Tau: no, no I’m not saying that…
Wendyl: you know, more men should do it
did I say that you stupid woman? You silly… its no wonder they get hit, I tell you, with remarks like that, its no wonder
Presenter: now now, come on
Tau: I’m serious, I’m serious, look, if you send him back then what we are getting into is
the death penalty, and suppose…
Wendyl: it's not the death penalty for beating his wife
look, I’ll tell you what, I’ll tell you what, I’ll tell you what, here’s the one way to sort it out, Wendyl you go and sign his deportation form…
Wendyl: look, the guy…
Tau: No, you do it…
Wendyl: the guy..
Tau: and then you be responsible for his death
Wendyl: well, like most men…
Tau: I think you are ungracious…
Wendyl: do you want me to say anything?
Tau: …you are willing to spend $500 million on a bloody toilet but you can’t spend…
Presenter: alright, okay, Wendy, Wendyl, let Wendyl have a chance…
$500 thousand actually, and yeah, no, that’s fine, and so every man before he raises his fist to hit his wife or anyone, or any child, or any woman, is not, shouldn’t be thinking, if I actually contact flesh here, I wonder what that’s going to do to my life, oh, it might mean I get sent back and I die, oh I’ll just bash the shit out of her anyway
Tau: go ask her, go ask her…
Tau: go and ask her what she thinks about deporting him…
Wendyl: why don’t you go and ask half the men in New Zealand why they beat their wives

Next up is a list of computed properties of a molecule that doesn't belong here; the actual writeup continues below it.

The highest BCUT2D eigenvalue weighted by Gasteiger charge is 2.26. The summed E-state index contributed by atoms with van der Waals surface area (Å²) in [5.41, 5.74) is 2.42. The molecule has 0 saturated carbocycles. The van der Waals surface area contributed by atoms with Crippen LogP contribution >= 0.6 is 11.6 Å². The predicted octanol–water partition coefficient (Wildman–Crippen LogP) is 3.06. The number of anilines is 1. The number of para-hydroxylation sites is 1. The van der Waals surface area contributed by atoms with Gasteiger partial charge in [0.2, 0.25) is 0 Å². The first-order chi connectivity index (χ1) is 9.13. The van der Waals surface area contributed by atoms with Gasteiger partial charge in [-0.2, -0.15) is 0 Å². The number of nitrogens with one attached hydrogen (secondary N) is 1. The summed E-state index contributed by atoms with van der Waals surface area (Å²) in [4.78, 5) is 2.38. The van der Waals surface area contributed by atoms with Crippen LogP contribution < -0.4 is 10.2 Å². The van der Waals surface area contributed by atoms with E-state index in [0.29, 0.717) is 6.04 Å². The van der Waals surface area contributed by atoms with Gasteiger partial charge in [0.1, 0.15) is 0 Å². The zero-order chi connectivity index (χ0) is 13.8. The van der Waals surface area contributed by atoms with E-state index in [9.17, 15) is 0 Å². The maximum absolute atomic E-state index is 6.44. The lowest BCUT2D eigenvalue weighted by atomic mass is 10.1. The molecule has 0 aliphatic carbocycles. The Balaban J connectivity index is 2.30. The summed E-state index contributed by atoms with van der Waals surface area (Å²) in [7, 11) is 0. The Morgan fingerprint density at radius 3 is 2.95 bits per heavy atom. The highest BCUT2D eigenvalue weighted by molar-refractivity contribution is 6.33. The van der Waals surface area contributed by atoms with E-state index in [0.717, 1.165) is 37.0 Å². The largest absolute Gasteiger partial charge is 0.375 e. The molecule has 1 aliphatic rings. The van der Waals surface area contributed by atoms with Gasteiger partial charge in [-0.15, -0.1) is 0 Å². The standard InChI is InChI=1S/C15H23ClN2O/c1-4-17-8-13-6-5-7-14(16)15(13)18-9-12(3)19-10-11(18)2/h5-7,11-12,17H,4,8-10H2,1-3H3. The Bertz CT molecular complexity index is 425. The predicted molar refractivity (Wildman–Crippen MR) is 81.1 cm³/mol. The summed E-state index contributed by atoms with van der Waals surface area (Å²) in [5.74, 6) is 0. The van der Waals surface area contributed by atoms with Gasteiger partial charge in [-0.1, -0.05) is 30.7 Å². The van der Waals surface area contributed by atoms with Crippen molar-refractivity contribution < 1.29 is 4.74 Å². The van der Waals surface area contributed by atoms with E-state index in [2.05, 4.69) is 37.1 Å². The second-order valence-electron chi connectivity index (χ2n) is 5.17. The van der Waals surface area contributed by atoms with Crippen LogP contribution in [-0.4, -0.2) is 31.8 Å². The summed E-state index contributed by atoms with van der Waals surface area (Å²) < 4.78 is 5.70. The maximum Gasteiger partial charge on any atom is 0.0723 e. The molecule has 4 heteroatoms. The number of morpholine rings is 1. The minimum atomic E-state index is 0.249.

because you are condoning it
Tau: no sorry, this is not about everybody else
Presenter: ok, ok Tau, so clearly Wendyl you think he should go
Wendyl: well I think he’s had a chance, you know, he raised his fist and he did it, so, sorry
Presenter: now to you Tau, what, you give him one more chance do you?
Tau: no, I mean, look, put him inside for God’s sake
Presenter: yeah, well he may well go inside
Tau: Look, we have a jail system
Wendyl: yeah we need another person to pay for in our jail system, don’t we?
Tau: oh yeah, see this is right, see this is how, this is how the liberals get out of it…
Wendyl: its only costing us thousands of dollars
Tau: …this is how the liberals get out of it, it’s got nothing to do with it. Ask his wife what
Wendyl: well his wife must have reported him beating her, otherwise we wouldn’t know about it
Presenter: his wife wants him to stay obviously.
[moves on to another topic]
The following correspondence was received and considered by the Authority when it determined this complaint:
- Selina Trigg’s formal complaint to The Radio Network – undated
- TRN’s response to the formal complaint – 5 August 2004
- Ms Trigg’s referral to the Authority – 25 August 2004
- TRN’s response to the referral – 7 September 2004